Indigenous Peoples and Human Rights
Friday, July 16, 2021
New Mexico: Reckless U.S. Government's Nuclear Industry Left Trail of Cancer for Navajos and Hispanics
The fight to right the injustices of Trinity
Hidden Genocide -- Genocide in Canada is now confirmed with the location of widespread hidden graves of children who were kidnapped and incarcerated in residential schools. Survivors describe the murder of children.
In the U.S., the widespread deaths resulting from the U.S. government's reckless nuclear industry is genocide often hidden from history.
Nuclear energy left a trail of cancer deaths with the detonation of the first atomic bomb at Trinity in south-central New Mexico. The largest radioactive spill was at Church Rock, New Mexico, leaving a trail of death for Dine' (Navajos.) This radiation now flows west in the Rio Puerco wash toward Flagstaff, Arizona.
The targeting of Native communities went further in New Mexico and Arizona, as Navajo and Pueblo were sent to their deaths in the uranium mines without protective clothing. The radioactive dust covered their food, and the grass for livestock; miners brought the death dust home to their families on their clothing.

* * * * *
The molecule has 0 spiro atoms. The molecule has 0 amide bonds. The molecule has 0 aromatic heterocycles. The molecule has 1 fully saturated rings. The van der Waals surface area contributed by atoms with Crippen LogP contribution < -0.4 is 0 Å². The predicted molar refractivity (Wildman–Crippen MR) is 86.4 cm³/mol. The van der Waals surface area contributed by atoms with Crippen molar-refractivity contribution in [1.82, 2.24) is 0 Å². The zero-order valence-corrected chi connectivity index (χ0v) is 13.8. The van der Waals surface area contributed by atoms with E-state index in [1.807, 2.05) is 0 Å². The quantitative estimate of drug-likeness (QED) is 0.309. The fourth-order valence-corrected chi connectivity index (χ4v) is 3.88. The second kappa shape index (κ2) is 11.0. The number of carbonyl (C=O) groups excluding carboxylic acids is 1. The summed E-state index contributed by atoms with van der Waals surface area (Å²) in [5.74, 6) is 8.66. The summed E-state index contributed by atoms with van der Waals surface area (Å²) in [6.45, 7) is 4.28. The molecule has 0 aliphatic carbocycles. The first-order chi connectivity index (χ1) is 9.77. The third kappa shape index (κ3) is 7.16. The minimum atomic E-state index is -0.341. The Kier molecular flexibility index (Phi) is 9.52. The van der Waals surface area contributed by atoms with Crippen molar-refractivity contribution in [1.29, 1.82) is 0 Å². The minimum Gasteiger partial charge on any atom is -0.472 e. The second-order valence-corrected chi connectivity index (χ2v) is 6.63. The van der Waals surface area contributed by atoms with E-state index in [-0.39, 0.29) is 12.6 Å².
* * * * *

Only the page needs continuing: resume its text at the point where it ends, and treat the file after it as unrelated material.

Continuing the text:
This reckless genocide was repeated at uranium mines in Native communities in Cove and elsewhere on the Navajo Nation, in Acoma and Laguna Pueblos, and throughout the west.
As far away as Canada, uranium mining left behind a trail of cancer deaths for Dene.
The recklessness of the U.S. government left behind a trail of cancer for Western Shoshone in Nevada from atomic bomb detonations. The U.S. continues this nuclear recklessness by pursuing Yucca Mountain for nuclear waste dumping. There is no safe way to store nuclear waste.
John Redhouse, Dine', was among the first Dine' to rise up in the defense of land and water rights in modern times.
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